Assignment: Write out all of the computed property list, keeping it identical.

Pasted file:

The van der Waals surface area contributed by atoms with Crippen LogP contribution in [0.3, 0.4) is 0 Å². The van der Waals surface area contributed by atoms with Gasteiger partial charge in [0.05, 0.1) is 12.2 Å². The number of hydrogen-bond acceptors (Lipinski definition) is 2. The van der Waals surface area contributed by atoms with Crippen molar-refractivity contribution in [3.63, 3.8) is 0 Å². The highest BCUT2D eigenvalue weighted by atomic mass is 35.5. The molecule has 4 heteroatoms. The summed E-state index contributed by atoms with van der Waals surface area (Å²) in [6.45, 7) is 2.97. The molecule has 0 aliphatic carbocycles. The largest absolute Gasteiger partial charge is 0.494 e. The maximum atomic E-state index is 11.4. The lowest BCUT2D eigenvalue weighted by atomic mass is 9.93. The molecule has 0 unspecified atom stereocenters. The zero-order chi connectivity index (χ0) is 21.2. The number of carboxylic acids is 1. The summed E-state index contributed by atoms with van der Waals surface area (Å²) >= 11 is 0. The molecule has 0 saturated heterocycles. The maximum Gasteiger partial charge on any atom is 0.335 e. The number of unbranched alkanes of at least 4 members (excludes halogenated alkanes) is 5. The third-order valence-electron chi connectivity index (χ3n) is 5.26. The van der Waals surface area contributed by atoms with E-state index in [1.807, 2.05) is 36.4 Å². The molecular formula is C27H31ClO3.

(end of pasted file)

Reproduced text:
The van der Waals surface area contributed by atoms with Crippen LogP contribution in [0.3, 0.4) is 0 Å². The van der Waals surface area contributed by atoms with Gasteiger partial charge in [0.05, 0.1) is 12.2 Å². The number of hydrogen-bond acceptors (Lipinski definition) is 2. The van der Waals surface area contributed by atoms with Crippen molar-refractivity contribution in [3.63, 3.8) is 0 Å². The highest BCUT2D eigenvalue weighted by atomic mass is 35.5. The molecule has 4 heteroatoms. The summed E-state index contributed by atoms with van der Waals surface area (Å²) in [6.45, 7) is 2.97. The molecule has 0 aliphatic carbocycles. The largest absolute Gasteiger partial charge is 0.494 e. The maximum atomic E-state index is 11.4. The lowest BCUT2D eigenvalue weighted by atomic mass is 9.93. The molecule has 0 unspecified atom stereocenters. The zero-order chi connectivity index (χ0) is 21.2. The number of carboxylic acids is 1. The summed E-state index contributed by atoms with van der Waals surface area (Å²) >= 11 is 0. The molecule has 0 saturated heterocycles. The maximum Gasteiger partial charge on any atom is 0.335 e. The number of unbranched alkanes of at least 4 members (excludes halogenated alkanes) is 5. The third-order valence-electron chi connectivity index (χ3n) is 5.26. The van der Waals surface area contributed by atoms with E-state index in [1.807, 2.05) is 36.4 Å². The molecular formula is C27H31ClO3.